With Mary-Rose Fowlie (who hadn’t climbed for 20 years) and my brother Bill (who’d never climbed) both coming along as base camp support, two of us planned to visit the upper Qala Panja Glacier and attempt Rohazon Zom (6,535m) from the northwest. [This peak has only been climbed once, in 1968 by Austrians from the southwest (Pakistan). In 1976 Poles climbed the northeast ridge from the next valley east of the Qala Panja, but only reached the north top.] When my climbing partner pulled out, we decided to go anyway, and after a number of delays arrived in the Wakhan. As happened last year, all the organization (guide, transport, etc.) I’d put in place evaporated, but fortunately Malang, whom I had met last year, helped us procure our traveling permit and a translator to help with porters. We reached Qala Panja after a six-hour drive from Ishkashim in a battered Land Cruiser. Here, the police commander insisted we pay for two porters to guard base camp during our stay.
We were forced to establish base camp relatively low at 3,200m, and consequently spent the next eight days ferrying gear to a high camp on a rocky knoll at 5,000m, the final section involving several belayed pitches on granite. After a day of rest and acclimatization we walked four hours across the upper névé to reach the frontier ridge, where we could see Rohazon Zom and a closer, smaller, and attractive peak?called Koh-e-Rank. Mary-Rose?and I decided this would make?a suitable acclimatization ascent?prior to an attempt on Rohazon?Zom, and after a day back in high?camp set off at 3 a.m. for an ascent?of the east ridge. Accessing the?crest involved a nasty snow bridge,?followed by steep, unconsolidated?snow, but the ridge itself proved?straightforward. On the descent?we made a huge rappel over the?bergschrund and reached camp 12?hours after leaving.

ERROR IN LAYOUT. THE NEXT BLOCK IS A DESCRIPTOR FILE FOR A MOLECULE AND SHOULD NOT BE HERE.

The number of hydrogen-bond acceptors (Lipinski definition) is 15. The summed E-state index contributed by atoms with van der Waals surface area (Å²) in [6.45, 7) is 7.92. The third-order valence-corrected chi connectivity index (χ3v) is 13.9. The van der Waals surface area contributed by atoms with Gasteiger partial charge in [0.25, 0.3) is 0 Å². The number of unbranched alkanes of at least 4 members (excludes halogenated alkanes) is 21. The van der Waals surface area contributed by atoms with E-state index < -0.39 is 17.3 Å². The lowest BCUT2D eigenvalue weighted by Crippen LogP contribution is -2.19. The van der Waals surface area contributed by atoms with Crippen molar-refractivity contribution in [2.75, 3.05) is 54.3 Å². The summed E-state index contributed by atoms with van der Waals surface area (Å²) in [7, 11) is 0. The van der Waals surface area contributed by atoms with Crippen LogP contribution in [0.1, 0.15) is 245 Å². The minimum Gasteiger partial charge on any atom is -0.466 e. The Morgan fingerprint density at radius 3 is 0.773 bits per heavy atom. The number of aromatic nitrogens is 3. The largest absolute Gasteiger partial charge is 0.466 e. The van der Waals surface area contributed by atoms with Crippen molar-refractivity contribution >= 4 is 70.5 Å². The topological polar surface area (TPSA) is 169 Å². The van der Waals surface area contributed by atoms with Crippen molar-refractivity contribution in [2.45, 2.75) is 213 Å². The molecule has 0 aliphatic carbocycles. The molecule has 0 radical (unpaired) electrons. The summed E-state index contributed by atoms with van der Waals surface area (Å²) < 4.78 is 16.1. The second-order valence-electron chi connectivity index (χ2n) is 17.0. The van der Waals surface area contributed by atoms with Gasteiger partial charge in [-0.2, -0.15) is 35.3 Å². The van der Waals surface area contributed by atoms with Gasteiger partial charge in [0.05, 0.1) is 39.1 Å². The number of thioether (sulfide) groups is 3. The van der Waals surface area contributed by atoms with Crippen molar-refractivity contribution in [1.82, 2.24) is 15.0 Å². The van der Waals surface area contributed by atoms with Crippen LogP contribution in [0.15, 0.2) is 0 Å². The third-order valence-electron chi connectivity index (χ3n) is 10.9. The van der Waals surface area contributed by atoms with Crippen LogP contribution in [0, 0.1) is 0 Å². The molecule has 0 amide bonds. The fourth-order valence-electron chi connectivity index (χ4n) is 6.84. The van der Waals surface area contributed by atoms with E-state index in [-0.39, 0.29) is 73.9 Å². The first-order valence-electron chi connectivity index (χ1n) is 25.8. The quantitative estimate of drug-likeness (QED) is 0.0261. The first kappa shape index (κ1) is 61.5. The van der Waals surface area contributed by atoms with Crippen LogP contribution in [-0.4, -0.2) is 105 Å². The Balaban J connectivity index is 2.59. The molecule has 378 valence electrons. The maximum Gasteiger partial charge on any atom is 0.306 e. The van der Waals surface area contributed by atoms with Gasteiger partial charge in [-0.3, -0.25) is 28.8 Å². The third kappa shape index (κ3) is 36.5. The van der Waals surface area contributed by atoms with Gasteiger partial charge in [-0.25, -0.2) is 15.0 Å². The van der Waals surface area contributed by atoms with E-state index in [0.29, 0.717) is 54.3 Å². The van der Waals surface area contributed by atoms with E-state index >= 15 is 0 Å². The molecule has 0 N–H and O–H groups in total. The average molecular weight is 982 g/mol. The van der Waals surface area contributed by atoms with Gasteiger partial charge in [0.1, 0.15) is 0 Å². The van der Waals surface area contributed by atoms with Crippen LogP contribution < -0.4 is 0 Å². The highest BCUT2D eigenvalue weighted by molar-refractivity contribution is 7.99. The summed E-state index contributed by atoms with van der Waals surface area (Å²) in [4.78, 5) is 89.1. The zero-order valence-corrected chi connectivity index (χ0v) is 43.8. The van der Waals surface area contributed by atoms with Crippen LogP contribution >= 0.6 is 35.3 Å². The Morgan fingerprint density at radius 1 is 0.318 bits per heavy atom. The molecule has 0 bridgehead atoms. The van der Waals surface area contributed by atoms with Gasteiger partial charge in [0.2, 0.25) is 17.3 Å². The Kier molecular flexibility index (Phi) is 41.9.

Mary-Rose and I decided it would probably take five to seven days round-trip to summit Rohazon Zom, and wondered as a team if we’d be strong enough. We turned again to Koh-e-Rank. The east ridge had been climbed in 1968 by Isobel and Henri Agresti, but the northwest ridge remained untouched, so we made a west-east traverse in 14 hours after trying unsuccessfully to get onto the east face (a bergschrund precluded this.) The ascent involved another troublesome bergshrund crossing, followed by a nasty pitched traverse across the bottom of the north face under a series of large ice cliffs. This gave access to the northwest ridge about 200 meters above the base of the mountain. We belayed several pitches of moderately steep ice up a beautiful knife-edge ridge to gain access to the summit snow slopes, up which we slogged to the top. We descended the east ridge and used our previous abseil anchor to get back to the glacier.
Pat Deavoll, New Zealand